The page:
Eat an Eye-Healthy Diet

Diabetic Retinopathy can develop into Diabetic Macular Edema (DME) which is a leading cause of vision loss in individuals diagnosed with diabetes. While there is no definite proof, experts say that some studies suggest eating a diet rich in certain nutrients may help.

Studies have shown that certain vitamins and minerals, such as vitamin A, C, and E, zinc, and omega-3 fatty acids, might improve vision loss and slow the advancement of eye disease. In general, yellow and orange fruits and vegetables, plus egg yolks and fatty, cold-water fish could help keep your eyes healthy.

For a good source of vitamin A, try eating: 

  • Sweet potatoes 
  • Milk
  • Eggs
  • Bell peppers
  • Salmon
  • Goat cheese 
  • Fish oils 
  • Leafy greens such as kale, spinach, or broccoli

For a good source of vitamin C, try eating: 

  • White potatoes 
  • Citruses such as oranges 
  • Tomatoes 
  • Brussels sprouts 
  • Cauliflower 
  • Strawberries 
  • Kiwis 

For a good source of vitamin E, try eating:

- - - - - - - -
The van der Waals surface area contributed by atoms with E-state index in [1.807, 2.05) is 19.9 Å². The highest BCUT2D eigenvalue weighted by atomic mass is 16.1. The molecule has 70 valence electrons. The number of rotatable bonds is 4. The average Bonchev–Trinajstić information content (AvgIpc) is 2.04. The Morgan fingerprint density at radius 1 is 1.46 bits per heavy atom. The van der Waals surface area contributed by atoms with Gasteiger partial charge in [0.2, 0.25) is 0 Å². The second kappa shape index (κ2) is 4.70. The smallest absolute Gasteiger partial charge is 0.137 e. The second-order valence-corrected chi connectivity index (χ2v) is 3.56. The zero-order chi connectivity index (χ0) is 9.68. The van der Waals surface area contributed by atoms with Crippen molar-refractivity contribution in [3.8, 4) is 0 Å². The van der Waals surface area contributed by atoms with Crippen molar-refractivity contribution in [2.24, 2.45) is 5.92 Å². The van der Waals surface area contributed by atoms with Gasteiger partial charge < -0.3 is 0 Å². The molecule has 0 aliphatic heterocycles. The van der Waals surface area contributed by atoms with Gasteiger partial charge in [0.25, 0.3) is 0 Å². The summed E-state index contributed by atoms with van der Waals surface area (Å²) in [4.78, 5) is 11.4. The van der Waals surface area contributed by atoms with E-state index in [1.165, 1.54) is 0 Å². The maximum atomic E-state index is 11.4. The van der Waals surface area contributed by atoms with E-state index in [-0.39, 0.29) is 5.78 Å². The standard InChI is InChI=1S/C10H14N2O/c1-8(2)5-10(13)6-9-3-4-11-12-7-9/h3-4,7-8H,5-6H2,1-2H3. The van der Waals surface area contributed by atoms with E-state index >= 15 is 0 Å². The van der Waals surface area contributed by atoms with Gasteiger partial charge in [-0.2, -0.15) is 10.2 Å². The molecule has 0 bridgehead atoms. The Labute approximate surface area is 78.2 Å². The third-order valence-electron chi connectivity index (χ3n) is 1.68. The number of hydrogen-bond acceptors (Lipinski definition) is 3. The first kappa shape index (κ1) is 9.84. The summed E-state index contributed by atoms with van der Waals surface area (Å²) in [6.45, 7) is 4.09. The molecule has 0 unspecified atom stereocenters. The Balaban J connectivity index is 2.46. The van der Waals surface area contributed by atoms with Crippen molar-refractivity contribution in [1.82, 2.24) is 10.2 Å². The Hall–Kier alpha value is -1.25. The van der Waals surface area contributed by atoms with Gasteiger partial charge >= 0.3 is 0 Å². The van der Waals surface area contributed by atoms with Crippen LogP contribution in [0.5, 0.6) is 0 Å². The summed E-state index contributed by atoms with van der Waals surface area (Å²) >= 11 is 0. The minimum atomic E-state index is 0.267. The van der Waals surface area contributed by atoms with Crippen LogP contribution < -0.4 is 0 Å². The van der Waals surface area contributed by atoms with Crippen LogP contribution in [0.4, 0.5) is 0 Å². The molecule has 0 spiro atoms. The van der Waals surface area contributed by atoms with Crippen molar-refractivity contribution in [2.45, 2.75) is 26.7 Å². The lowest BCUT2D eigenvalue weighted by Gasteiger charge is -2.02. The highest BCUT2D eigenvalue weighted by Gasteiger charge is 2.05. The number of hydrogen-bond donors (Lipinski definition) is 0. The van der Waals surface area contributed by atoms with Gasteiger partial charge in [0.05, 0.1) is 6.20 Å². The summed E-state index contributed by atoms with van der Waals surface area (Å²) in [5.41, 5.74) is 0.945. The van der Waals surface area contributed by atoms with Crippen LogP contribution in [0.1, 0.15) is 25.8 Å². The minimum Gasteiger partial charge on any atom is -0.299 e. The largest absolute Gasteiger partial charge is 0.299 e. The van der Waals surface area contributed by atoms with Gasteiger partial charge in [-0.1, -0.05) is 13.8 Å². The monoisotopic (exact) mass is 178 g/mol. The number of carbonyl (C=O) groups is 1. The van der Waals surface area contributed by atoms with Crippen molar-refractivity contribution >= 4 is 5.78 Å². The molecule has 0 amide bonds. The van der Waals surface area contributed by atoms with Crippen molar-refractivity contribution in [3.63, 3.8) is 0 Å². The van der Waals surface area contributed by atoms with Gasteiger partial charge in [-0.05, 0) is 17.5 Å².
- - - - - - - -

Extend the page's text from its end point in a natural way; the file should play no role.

• Sunflower seeds 
  • Almonds 
  • Pumpkin and pumpkin seeds
  • Peanuts and peanut butter
  • Asparagus 
  • Avocado 
  • Wheat germ oil 

You can find high amounts of zinc in meats such as lamb, pork, and beef, shellfish, nuts, seeds, and legumes. You can find high amounts of omega-3 fatty acids in fish such as tuna, sardines, and trout. 

It’s important to note that eating these foods should be done in moderation, and eating a well-balanced diet is important for overall health. It’s best to talk with your doctor about the best foods to be eating for your specific condition. 

Blink More Often

We blink all the time without even thinking about it, but blinking can help prevent your eyes from becoming irritated or dry which can harm vision capabilities. Blinking cleans the surface of the eye and gets rid of any debris that might have fallen into the eye. Also, blinking helps bring back moisture to the eye which helps alleviate any discomfort that comes with dry eyes.